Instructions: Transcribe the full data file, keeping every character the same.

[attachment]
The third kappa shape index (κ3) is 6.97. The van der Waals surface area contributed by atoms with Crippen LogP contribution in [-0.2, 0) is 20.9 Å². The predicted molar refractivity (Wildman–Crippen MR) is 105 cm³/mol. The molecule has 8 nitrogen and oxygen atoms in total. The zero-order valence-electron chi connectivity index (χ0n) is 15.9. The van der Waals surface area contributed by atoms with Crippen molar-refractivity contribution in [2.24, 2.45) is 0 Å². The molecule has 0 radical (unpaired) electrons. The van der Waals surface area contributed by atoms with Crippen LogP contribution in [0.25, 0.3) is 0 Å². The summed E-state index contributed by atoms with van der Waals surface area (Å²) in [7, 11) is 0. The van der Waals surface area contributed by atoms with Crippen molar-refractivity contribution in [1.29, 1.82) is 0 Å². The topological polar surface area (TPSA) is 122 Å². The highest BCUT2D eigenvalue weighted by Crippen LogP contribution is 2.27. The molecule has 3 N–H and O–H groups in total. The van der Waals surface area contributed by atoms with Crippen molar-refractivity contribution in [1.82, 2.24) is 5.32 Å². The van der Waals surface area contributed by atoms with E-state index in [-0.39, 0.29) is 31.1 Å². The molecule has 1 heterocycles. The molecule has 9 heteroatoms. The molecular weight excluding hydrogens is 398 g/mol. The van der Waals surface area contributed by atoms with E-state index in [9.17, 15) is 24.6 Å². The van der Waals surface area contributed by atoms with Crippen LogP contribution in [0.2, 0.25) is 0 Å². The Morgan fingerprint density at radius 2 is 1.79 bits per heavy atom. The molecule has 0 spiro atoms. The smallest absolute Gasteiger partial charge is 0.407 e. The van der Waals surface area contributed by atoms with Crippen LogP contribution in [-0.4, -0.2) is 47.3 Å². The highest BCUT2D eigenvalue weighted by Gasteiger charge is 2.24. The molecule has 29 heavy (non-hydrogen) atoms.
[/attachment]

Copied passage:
The third kappa shape index (κ3) is 6.97. The van der Waals surface area contributed by atoms with Crippen LogP contribution in [-0.2, 0) is 20.9 Å². The predicted molar refractivity (Wildman–Crippen MR) is 105 cm³/mol. The molecule has 8 nitrogen and oxygen atoms in total. The zero-order valence-electron chi connectivity index (χ0n) is 15.9. The van der Waals surface area contributed by atoms with Crippen molar-refractivity contribution in [2.24, 2.45) is 0 Å². The molecule has 0 radical (unpaired) electrons. The van der Waals surface area contributed by atoms with Crippen LogP contribution in [0.25, 0.3) is 0 Å². The summed E-state index contributed by atoms with van der Waals surface area (Å²) in [7, 11) is 0. The van der Waals surface area contributed by atoms with Crippen molar-refractivity contribution in [1.29, 1.82) is 0 Å². The topological polar surface area (TPSA) is 122 Å². The highest BCUT2D eigenvalue weighted by Crippen LogP contribution is 2.27. The molecule has 3 N–H and O–H groups in total. The van der Waals surface area contributed by atoms with Crippen molar-refractivity contribution in [1.82, 2.24) is 5.32 Å². The van der Waals surface area contributed by atoms with E-state index in [-0.39, 0.29) is 31.1 Å². The molecule has 1 heterocycles. The molecule has 9 heteroatoms. The molecular weight excluding hydrogens is 398 g/mol. The van der Waals surface area contributed by atoms with E-state index in [9.17, 15) is 24.6 Å². The van der Waals surface area contributed by atoms with Crippen LogP contribution in [0.2, 0.25) is 0 Å². The Morgan fingerprint density at radius 2 is 1.79 bits per heavy atom. The molecule has 0 spiro atoms. The smallest absolute Gasteiger partial charge is 0.407 e. The van der Waals surface area contributed by atoms with Crippen LogP contribution in [-0.4, -0.2) is 47.3 Å². The highest BCUT2D eigenvalue weighted by Gasteiger charge is 2.24. The molecule has 29 heavy (non-hydrogen) atoms.